Did you know that one of the most common skin conditions in the US is actually an immune condition? According to Harvard University, psoriasis affects around 2% of the US population — more than 6.6 million people! Odds are, if you go somewhere, like a busy grocery store, at least a few other shoppers are dealing with psoriasis.
Understanding your psoriasis can help break the stigma that surrounds it and spread awareness about treatment and management options.
What Is Psoriasis?
Psoriasis is red, scaly patches of skin that tend to itch and burn, and may appear anywhere on the body. The patches are often uncomfortable or painful, but not contagious to people who don’t have the condition. There are several different types of psoriasis, and the exact symptoms might differ from person to person.
Plaque psoriasis is the most common type of psoriasis, marked by patches on the trunk and limbs. People with this type of psoriasis often have affected knees, elbows, scalps, and fingernails.
Inverse psoriasis affects skin creases like underarms, around the groin and buttocks, or under breasts. Rather than dry, these patches are red and moist.
Pustular psoriasis is characterized by pustules across the body, and guttate psoriasis causes teardrop-shaped patches that are more common on the body.
Aside from being an immune and skin condition, psoriasis is also related to several other health issues. A 2017 study from the Journal of the American Academy of Dermatology reported that people with more than 10% of their body covered with psoriasis patches are 64% more likely than those without psoriasis to develop Type 2 Diabetes, for example.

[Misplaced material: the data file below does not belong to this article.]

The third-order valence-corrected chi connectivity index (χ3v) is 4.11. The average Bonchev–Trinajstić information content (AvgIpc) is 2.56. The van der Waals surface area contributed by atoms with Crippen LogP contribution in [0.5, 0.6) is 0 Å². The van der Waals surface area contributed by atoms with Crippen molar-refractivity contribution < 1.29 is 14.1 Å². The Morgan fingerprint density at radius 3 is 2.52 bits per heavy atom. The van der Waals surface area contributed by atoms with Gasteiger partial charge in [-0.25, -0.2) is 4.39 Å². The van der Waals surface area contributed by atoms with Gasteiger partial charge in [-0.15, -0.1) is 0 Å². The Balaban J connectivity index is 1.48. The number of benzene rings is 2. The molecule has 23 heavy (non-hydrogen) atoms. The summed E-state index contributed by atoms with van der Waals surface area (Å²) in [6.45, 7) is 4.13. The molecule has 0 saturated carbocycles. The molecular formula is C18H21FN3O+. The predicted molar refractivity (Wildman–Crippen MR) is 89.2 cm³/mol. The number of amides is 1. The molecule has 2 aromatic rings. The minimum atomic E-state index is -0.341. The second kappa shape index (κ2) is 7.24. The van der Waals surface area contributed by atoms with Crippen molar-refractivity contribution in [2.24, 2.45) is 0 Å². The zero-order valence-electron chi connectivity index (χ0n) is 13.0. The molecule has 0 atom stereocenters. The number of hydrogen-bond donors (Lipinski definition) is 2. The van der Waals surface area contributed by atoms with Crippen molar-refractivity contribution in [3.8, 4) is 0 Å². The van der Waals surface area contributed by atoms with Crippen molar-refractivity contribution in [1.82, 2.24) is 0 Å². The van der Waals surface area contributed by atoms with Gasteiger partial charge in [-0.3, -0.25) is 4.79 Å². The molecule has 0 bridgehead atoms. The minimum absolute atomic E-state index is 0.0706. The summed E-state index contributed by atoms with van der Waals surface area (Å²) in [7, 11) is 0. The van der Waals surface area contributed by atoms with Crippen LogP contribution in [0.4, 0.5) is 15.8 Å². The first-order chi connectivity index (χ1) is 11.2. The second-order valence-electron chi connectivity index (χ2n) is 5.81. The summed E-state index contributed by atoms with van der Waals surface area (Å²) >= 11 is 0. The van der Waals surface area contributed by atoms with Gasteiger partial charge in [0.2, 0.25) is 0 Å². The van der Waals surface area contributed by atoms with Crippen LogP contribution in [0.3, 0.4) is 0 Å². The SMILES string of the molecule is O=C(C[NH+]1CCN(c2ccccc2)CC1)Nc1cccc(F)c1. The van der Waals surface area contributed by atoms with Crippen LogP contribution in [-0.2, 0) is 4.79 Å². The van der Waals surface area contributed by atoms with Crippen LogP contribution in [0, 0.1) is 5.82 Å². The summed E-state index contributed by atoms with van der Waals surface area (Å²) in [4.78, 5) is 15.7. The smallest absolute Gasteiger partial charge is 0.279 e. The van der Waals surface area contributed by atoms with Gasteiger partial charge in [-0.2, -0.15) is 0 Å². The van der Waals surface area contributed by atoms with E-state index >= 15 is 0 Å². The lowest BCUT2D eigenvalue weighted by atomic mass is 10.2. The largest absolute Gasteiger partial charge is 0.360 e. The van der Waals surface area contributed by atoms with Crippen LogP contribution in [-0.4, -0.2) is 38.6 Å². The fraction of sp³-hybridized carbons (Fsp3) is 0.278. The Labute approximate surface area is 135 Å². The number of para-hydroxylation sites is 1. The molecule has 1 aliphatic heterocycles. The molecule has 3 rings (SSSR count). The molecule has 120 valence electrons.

Other related health issues, according to the Brazilian Society of Dermatology, might include depression, Crohn’s, and arthritis.
Who Gets Psoriasis?
Interestingly, statistics show that more men than women have psoriasis, but people of all ages and genders can have the condition. Like many other health conditions, psoriasis is linked to heredity. Psoriasis happens when the immune system causes certain areas of your skin to create new cells faster than average. Scientists believe that people with psoriasis inherit certain genes that make their immune systems more likely to do this.
Certain triggers can also make a psoriasis outbreak more likely. The biggest trigger of all is stress. Stress causes the body to release chemicals that promote an inflammatory response. Other triggers are weight gain, certain medications (including beta-blockers), strep throat, injury, and respiratory infections.
How to Treat Psoriasis — And How to Prevent Future Outbreaks
There’s no cure for psoriasis, but there are many medication options that can help manage it.
Common types of medication include topical treatments and creams, light therapy, pills and injections, and complementary medicine options like acupuncture. Often, a doctor will combine several of these treatments to find one that works best for you.
As for prevention, knowing common triggers makes it easier to avoid those things. Losing excess weight (or avoiding additional weight gain) could help prevent an outbreak. If you’re triggered by medication, adjusting your dosage may also help.
In today’s world, stress is hard to avoid, but maintaining proper stress management techniques could save your skin a lot of discomfort. Reducing stress is also good for mental and physical health overall.
Participate in a Research Study
Austin area residents: are you or someone you know struggling with skin conditions such as acne, psoriasis, or rosacea? Participating in a research study provides an opportunity to be involved in the process of discovering new treatments while receiving compensation for time and travel. Inquire about eligibility by calling DermResearch at 512-349-0500 or view our current studies